Since the last post wasn’t really a blog, here is a real post!  

Don’t ever tell a French or Belgian person that the French-speaking part of Belgium basically feels like France!

The French will point out to you that you know you’ve crossed the border when your car falls into a pot hole.  The Belgians similarly get offended if you accidentally call them French.

My journey started with the local train.  Contrary to PB’s joking comments, it runs slightly faster than driving – certainly faster than driving, parking and walking from the lot!  And I quite like the local train – here’s a photo:

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Today, my 2nd class French TGV did have a charger per two seats in front (the German and Eurostar were under the seat) and the Thalys train had one per seat, even in 2nd class.  The seats are comfortably sized for me, so the only advantage is normally the power outlets and the solo seat (there are 3 seats instead of 4 – I like the solo seats)!
During the days that I traveled for work, it was predictably like my other work trips – eat, work, eat with colleagues, sleep and repeat.  It’s the reason that I extended my time and stayed the weekend.
I went on a tour late Friday afternoon, which was my first experience with a Sandeman’s free tour.  The concept isn’t really that it’s “free,” but rather that you get to decide at the end of the tour how much you think the tour was worth to you.  The guide, Simon, was great – a Brussels native with a clear passion for his city.
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He really brought the history of the city to life!  One of the first things we realized was it’s a Grand Place without a church!  Brussels was primarily a market town, at the intersection of trade routes.  Consequently, the town square is actually surrounded by old guild houses (when the guide asked if anyone knew what that was, I was the only one – thank you RPGs)!  They’re basically trade unions – the guild of brewers, bakers, cloth makers, etc.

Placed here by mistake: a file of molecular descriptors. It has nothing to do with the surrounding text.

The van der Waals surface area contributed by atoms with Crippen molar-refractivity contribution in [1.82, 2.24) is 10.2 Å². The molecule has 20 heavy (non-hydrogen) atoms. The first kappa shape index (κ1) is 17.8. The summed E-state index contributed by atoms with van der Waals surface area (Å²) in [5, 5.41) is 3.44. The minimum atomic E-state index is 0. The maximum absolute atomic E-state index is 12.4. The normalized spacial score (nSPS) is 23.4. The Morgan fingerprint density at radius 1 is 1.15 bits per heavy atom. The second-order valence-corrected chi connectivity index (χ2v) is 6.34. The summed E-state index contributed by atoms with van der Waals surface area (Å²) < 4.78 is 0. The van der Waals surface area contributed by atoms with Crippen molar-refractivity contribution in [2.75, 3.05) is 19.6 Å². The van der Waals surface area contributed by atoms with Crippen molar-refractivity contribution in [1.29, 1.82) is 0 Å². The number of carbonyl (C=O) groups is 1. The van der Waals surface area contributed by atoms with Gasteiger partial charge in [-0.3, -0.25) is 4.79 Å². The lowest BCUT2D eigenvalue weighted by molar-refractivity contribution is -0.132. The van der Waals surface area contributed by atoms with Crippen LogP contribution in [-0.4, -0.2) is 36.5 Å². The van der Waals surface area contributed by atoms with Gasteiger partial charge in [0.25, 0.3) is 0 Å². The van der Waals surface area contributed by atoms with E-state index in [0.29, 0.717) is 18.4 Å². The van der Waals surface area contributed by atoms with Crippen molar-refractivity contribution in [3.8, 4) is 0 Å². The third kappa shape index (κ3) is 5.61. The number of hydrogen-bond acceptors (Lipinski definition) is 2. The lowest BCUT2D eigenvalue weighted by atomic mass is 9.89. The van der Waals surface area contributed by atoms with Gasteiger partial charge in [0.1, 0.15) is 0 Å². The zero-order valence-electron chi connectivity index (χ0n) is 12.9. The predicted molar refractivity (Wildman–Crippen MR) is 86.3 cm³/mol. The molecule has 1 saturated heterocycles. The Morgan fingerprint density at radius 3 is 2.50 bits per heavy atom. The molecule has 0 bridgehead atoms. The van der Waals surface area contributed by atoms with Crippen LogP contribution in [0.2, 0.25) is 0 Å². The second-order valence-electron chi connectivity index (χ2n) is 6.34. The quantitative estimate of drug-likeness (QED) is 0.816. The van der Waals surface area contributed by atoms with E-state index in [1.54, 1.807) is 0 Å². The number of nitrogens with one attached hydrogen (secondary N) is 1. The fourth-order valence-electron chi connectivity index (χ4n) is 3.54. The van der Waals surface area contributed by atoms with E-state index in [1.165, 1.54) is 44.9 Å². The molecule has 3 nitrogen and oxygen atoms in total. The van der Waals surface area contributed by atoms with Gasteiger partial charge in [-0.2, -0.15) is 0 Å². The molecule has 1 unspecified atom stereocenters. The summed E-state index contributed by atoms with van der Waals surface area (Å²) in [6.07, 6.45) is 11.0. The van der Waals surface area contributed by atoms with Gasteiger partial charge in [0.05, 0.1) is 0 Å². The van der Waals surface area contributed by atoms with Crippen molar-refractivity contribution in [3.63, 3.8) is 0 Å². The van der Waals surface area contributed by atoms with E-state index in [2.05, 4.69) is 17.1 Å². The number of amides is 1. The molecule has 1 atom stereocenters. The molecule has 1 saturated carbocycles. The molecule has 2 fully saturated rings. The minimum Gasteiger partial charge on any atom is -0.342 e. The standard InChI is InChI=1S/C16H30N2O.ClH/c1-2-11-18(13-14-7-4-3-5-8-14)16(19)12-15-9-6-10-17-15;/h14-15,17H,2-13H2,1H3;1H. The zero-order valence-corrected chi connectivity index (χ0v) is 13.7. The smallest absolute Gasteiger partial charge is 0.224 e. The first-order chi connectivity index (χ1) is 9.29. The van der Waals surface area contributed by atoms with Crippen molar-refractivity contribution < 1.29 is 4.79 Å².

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The town hall also has an interesting design because of this.  They added a second side, but the building is asymmetrical because they wouldn’t block the trade road or remove guild houses – commerce first!
We then saw two things that would have had no real meaning to me without explanation – a statue where you run your hand from head to feet if you want to return with your current partner and the reverse if you want to return . . . without them.
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There’s also Mannequin Pis, which is a boy peeing.  This is to honor the poor children (and adults) who sold their pee to cure leather before industrial ammonia was available – hence the term “piss poor.”
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We did finally see some churches – the oldest and two other different styles.  Does the second one look suspiciously like a famous Cathedral in Paris?
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We also saw one of the oldest stock exchanges, but there’s more to tell about that in Bruges!
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We ended near the Royal Palace.  Our guide told us a heartbreaking story about their King Leopold who contributed a great deal to the wealth of Belgium through the exploitation and massacre of people in the colony of Congo.  When these abuses were discovered, the Belgian government (a constitutional Monarchy) took control of the Congo to stop it.
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While these stories can be hard to hear, it is good to remember the terrible things, and the circumstances that allowed them to arise, so we do not repeat them.
And to close on a more upbeat note, this was one of my favorite places in Brussels – when you’re a market city, but with a lot of rain, build a covered market (Oregon, where are you at with this?)
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